(Originally published in the Kaieteur News on 04 Dec 2005)
Dear President Jagdeo,
I am quite sure that a man in your position probably does not have the time to waste on a mere peon as myself, so I will not bother you with a request to accompany me on a shopping trip like Khemraj Ramjattan or to request your presence the next time Freddie and I get our groove on. We do so love to dance.
However, I have a very important matter that needs your immediate attention so I decided to sit down at my desk this morning to pen you this letter. I believe it vital to maintain an open channel for communication and this seemed like the most expedient way to deliver my message to someone who is as busy as I am sure you are.
I did plan on contacting you while you were in the States a few weeks ago to see if you would do me the pleasure of accompanying my husband and me to dinner. I am in the DC area (did you know that?) and I am very sure you were staying no more than just a few miles from my home while in town.
However, life quickly became quite busy for me and you were well on your way back to Guyana before I had the opportunity to extend this invitation. Perhaps on your next visit I can treat you to one of the many wonderful eateries in the area? I think we would have so much to talk about.
If you don’t mind, Mr. President, I would like to jump right into the gist of my letter now. I simply cannot express in words how disappointed I am about the fact that Georgetown flooded again this week. I truly did believe that when, in dramatic fashion, you provided the money to fix the drainage problem there would be no more flooding.
I was warned by others not take that whole “horse and pony show” seriously, but I so wanted to believe that you cared about the people. I am usually a very good judge of character, but it seems that I may have missed the boat when it comes to you – your Excellency, Sir.
I even wrote a column praising you and your party for taking the initiative to do something about this problem. Now I am forced to eat my words and I have to face the jeers of those who warned me not to believe the drainage system was actually being fixed.
I’m sure Freddie is gloating and saying, “I told you so” because I had thought you to be a caring President who was going to keep the streets dry. I just hate it when he wins an argument. It doesn’t happen very often, but when it does I would rather eat a raw fish than to admit he is right.
However, as much as I like to save face, this letter is not about sparring with Freddie. I can take care of myself in a debate with the likes of Mr. Kissoon and his seat-hogging friends. This letter is about the people whose homes and businesses are once again in a deluge of water.
A friend of mine, Bryan Mackintosh, is a wonderful photographer. He put up some photos on his Website of the flooding this week and I barely stand to look at them. Right there it was though; Main Street was under water. How can the stores in the city possibly keep up with their losses if they have to deal with flooding every rainy season?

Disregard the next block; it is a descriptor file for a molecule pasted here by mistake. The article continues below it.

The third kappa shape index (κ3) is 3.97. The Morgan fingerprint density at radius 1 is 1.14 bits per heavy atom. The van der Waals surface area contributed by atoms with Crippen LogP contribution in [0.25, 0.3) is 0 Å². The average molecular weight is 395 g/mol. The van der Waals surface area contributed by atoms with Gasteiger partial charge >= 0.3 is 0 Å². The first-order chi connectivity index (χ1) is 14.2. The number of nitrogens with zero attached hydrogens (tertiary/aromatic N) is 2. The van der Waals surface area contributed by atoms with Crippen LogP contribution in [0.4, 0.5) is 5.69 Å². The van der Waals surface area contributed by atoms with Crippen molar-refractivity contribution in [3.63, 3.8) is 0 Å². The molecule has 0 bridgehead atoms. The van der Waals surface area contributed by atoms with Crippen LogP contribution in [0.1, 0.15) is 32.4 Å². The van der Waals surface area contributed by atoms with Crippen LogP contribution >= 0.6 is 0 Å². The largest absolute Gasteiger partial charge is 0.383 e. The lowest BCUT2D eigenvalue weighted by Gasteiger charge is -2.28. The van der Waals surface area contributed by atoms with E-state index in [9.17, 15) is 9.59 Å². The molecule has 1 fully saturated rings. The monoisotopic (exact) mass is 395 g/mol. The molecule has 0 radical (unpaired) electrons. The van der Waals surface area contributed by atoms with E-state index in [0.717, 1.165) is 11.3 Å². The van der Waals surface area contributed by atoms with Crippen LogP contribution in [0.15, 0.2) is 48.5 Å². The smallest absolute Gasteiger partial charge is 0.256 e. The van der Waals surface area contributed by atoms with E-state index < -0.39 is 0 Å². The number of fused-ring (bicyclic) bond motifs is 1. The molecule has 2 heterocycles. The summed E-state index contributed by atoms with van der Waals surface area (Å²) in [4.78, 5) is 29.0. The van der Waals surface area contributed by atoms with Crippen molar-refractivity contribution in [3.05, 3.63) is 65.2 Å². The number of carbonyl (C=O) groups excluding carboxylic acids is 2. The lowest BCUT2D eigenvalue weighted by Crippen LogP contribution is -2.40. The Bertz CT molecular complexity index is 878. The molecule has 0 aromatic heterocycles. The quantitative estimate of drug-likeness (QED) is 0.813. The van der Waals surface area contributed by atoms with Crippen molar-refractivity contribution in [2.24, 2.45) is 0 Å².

Bryan’s photos showed cars trying to drive through the water too. When I think about how hard it is for the average person to get a car in Guyana, it seems so unfair to see that these cars then have to drive through all of this water. Don’t you agree, Mr. President?
When you doled out the money to clean up the sewers, you said, "If the city looks good, I look good as President of the country." I know I gave you a hard time about this statement when you said it, but don’t be too upset – it’s my job to point out the obvious. As such, I am once again left to wonder how good you look this week.
Don’t worry, I won’t offer to get you some new shoes and a shave (it seems Khemraj is still sporting that blasted beard), but it does seem that it will be very difficult for you to look good when the nation’s capital is covered in water – again.
The word on the street is that you are upset with the Mayor and City Council over this whole flooding situation. I am sure they should be severely reprimanded, if not investigated. I do wonder what happened to that $50M if the sewers did not get fixed, which it would seem they did not. Does this mean another nice home will be going up in Pradoville?
In any case, the buck stops with you, Mr. President, and it was your job – as the one who promised progress – to make sure this job got done, and that it was done properly. Surely you have an established procedure to review the ongoing progress of any construction or maintenance project going on in the country at any given time?
In other words, you promised the country that something would be done and did not follow through. This is very disappointing and, if I may be so bold, very irritating. It is highly frustrating for me and I am sitting in a house that is high and dry. I can’t even imagine how exasperated the people feel – the people you serve.
Mr. President, I know you have Smart and Sharp Robert Persaud (who has been touting his new MBA acronym after his name like Peter likes to do) to help you with Public Relations situations like this, but I would like to offer just a tiny bit of advice if you don’t mind. It is not a good thing for the PPP to have flooding (again) only a few months before elections. I’m sure you already knew that, but again it is my job to point out the obvious.
Thank you ever so much for allowing me to air my grievances on this subject. We really should get together for dinner one day soon, okay? I hope you and yours have a wonderful holiday season and please give my best to Robert Persaud, MBA and the rest of your Cabinet and staff.